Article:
And we want the DNS zone signed quickly but in a way which is rushed or haphazard or if I can use the expression half assed. Let's do it right (don't) and let's take a little bit of time and consideration to do it lets try and get it done as quickly as we can, not drag on and on and excessive degrees of consultation on it. We need to get progress on that and try to get progression fairly quickly.

We think it's also important that changes to the procedural aspects of the DNS Sec should be aligned with the way in which existing changes are coordinated for the root zone and that pretty much means someone talks to IANA says please change the delegation for this this top level domain, goes to the department of commerce who check it to make sure nothing stupid going on and instructions given to update and distribute it. So these particular roles maybe not necessary entities or things make change at some point in the future. Try to make the introduction of DNSSEC have the same look and feel as the way in which we do things to the root zone today. The policies and process for signing the root should be made as easy for other TLDs to participate and for TLDs that do choose to sign their zones the mechanisms that provided for them to present their keys or the DS records if they want to be more pedantic, the way they present key material to the root zone for inclusion in the signed root should be simple and straightforward and shouldn't be artificial barriers to make that difficult.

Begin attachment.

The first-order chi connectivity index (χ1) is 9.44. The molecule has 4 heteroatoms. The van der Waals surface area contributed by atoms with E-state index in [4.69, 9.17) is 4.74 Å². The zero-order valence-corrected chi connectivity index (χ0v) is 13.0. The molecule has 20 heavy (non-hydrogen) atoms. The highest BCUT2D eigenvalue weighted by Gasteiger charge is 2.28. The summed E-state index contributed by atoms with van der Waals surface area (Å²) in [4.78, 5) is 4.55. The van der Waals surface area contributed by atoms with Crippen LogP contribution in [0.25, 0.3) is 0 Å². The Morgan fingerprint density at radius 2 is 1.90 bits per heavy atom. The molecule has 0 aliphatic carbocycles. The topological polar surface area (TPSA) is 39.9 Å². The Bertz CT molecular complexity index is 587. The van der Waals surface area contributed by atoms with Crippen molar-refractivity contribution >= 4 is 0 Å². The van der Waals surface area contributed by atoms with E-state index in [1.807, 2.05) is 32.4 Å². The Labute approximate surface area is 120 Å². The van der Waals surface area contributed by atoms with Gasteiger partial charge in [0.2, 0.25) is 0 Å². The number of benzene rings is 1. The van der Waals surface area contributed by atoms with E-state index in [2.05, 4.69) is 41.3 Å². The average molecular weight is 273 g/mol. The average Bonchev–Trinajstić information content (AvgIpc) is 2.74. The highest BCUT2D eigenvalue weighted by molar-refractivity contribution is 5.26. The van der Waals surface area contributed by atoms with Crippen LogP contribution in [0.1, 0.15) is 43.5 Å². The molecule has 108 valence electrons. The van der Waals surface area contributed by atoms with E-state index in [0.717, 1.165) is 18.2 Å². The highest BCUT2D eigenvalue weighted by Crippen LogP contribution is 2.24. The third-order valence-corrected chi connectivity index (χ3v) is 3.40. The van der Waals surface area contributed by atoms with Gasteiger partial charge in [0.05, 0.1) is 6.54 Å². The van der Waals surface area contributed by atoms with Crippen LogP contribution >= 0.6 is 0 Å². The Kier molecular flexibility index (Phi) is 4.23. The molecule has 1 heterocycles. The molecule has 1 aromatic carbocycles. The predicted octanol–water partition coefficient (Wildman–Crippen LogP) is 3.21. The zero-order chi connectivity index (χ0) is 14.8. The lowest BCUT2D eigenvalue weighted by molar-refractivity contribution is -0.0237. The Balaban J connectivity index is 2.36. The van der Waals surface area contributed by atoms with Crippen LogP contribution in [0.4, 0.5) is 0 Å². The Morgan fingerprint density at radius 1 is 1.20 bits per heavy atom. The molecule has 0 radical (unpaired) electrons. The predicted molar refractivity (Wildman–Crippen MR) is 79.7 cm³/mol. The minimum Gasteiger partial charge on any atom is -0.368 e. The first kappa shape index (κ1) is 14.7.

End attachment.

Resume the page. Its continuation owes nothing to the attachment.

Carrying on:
Point G: We don't see the need for another organisation to involve itself or oversee this process of signing the root. We don't need another layer of bureaucracy, thank you very much, there is no technical justification and hopefully that technical justification can also be argued for those who may argue on a political level about the need for such a thing. There is no technical reason for it so why do it? We want to make sure the data doesn't move between organisations or entities without appropriate authenticity, some kind of out of band secure mechanism with certificates or SSH, then going to be used to transfer key material between the parties involved in this and for the transmission of DS records and any other credentials that might be involved in this exercise.